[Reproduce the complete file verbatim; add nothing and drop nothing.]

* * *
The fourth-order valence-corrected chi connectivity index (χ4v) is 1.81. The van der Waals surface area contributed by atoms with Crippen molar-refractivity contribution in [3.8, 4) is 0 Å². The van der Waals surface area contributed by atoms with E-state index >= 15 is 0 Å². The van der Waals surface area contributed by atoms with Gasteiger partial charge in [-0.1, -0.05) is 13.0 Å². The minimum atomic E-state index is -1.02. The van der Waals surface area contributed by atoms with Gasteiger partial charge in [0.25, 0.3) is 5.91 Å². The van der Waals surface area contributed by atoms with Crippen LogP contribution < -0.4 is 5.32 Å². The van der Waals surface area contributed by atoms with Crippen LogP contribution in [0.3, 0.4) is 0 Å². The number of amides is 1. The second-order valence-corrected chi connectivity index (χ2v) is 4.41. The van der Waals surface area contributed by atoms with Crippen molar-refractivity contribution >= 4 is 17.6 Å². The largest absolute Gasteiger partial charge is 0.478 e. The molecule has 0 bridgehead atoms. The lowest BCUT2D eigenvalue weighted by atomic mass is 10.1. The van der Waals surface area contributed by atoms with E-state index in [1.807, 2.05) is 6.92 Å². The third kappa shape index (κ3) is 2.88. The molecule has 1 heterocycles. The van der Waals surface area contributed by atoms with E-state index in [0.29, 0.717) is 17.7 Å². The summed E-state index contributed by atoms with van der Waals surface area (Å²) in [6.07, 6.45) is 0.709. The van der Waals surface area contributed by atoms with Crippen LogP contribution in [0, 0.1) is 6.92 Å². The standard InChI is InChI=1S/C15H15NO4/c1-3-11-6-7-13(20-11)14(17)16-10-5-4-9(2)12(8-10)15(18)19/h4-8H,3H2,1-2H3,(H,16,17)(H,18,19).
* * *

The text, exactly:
The fourth-order valence-corrected chi connectivity index (χ4v) is 1.81. The van der Waals surface area contributed by atoms with Crippen molar-refractivity contribution in [3.8, 4) is 0 Å². The van der Waals surface area contributed by atoms with E-state index >= 15 is 0 Å². The van der Waals surface area contributed by atoms with Gasteiger partial charge in [-0.1, -0.05) is 13.0 Å². The minimum atomic E-state index is -1.02. The van der Waals surface area contributed by atoms with Gasteiger partial charge in [0.25, 0.3) is 5.91 Å². The van der Waals surface area contributed by atoms with Crippen LogP contribution < -0.4 is 5.32 Å². The van der Waals surface area contributed by atoms with Crippen LogP contribution in [0.3, 0.4) is 0 Å². The number of amides is 1. The second-order valence-corrected chi connectivity index (χ2v) is 4.41. The van der Waals surface area contributed by atoms with Crippen molar-refractivity contribution >= 4 is 17.6 Å². The largest absolute Gasteiger partial charge is 0.478 e. The molecule has 0 bridgehead atoms. The lowest BCUT2D eigenvalue weighted by atomic mass is 10.1. The van der Waals surface area contributed by atoms with E-state index in [1.807, 2.05) is 6.92 Å². The third kappa shape index (κ3) is 2.88. The molecule has 1 heterocycles. The van der Waals surface area contributed by atoms with E-state index in [0.29, 0.717) is 17.7 Å². The summed E-state index contributed by atoms with van der Waals surface area (Å²) in [6.07, 6.45) is 0.709. The van der Waals surface area contributed by atoms with Crippen LogP contribution in [0, 0.1) is 6.92 Å². The standard InChI is InChI=1S/C15H15NO4/c1-3-11-6-7-13(20-11)14(17)16-10-5-4-9(2)12(8-10)15(18)19/h4-8H,3H2,1-2H3,(H,16,17)(H,18,19).